Tuesday, May 1, 2012

Forget Me Not

Myosotis going wild in my blended garden beds
Biennial forget me nots up close
Day 104
The Daily DuBrule

Tis the season for forge-me- nots. The most common form are the biennials. These form a rosette of foliage in the summer of year one and bloom in the spring of year two. I was given a plant of biennial forget-me-nots by one of my employees and planted it beneath my asparagus. The second year it was magnificent- a sea of sky blue flowers with spears of asparagus rising above. An unexpected combination that I truly loved. This year, the Myosotis have seeded down the hill to the next raised bed over. The bed is chock full of them and interspersed between them are the burgundy, lacy leaves of 'Ruby Streaks' mustard. It just goes to show you how nature can create combinations that you never would have dreamed of.
Brunnera with Stylophorum
I like Myosotis just fine but my heart really belongs to the perennial heartleaf forget-me-nots: Brunnera macrophylla. This has been one of my top ten perennials since I really got serious about gardening decades ago. It blooms in April and May, in sun or shade, and in just about any kind of soil. It is a true perennial that returns in the same spot year after year AND it self sows. I have dozens of plants in the Natureworks gardens all distantly related to the first Brunneras planted in 1991 or 1992. Who could ask for more? Nowadays there all sorts of fancy Brunneras. 'Jack Frost' has gorgeous silver foliage and blue flowers and is the Perennial Plant of the Year named by the Perennial Plant Association. I voted for it. It deserves the honor. Last week I visited a garden that had a huge hillside covered in white Brunnera woven in with purple Phlox stolonifera. That too was lovely. But I keep going back to good old Brunnera macrophylla. Green heart shaped leaves and flowers the color of the sky on a beautiful day. Sometimes you just have to accept that an old friend is still the best kind of plant to have in your spring garden.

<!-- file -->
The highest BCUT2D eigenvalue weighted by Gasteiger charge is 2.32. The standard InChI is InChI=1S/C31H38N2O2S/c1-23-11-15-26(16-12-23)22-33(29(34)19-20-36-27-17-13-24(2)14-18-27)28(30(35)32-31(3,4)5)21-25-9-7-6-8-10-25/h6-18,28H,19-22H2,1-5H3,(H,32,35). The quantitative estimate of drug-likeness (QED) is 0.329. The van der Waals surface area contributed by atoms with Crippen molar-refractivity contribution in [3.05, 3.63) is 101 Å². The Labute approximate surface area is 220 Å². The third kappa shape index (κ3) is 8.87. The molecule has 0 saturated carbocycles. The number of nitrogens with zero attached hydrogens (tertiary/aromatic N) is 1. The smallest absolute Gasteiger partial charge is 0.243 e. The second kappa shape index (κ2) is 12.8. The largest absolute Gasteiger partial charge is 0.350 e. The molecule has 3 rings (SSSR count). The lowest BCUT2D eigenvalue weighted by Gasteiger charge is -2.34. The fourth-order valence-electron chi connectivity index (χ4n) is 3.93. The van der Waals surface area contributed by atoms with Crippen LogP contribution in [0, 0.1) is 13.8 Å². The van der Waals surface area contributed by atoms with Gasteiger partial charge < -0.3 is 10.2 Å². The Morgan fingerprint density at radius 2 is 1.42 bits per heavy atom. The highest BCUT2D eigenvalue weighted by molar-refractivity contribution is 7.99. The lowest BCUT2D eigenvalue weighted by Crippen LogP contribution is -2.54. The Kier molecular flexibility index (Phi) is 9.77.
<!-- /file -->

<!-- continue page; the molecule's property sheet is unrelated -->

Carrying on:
Brunnera with Doronicum pardalianches

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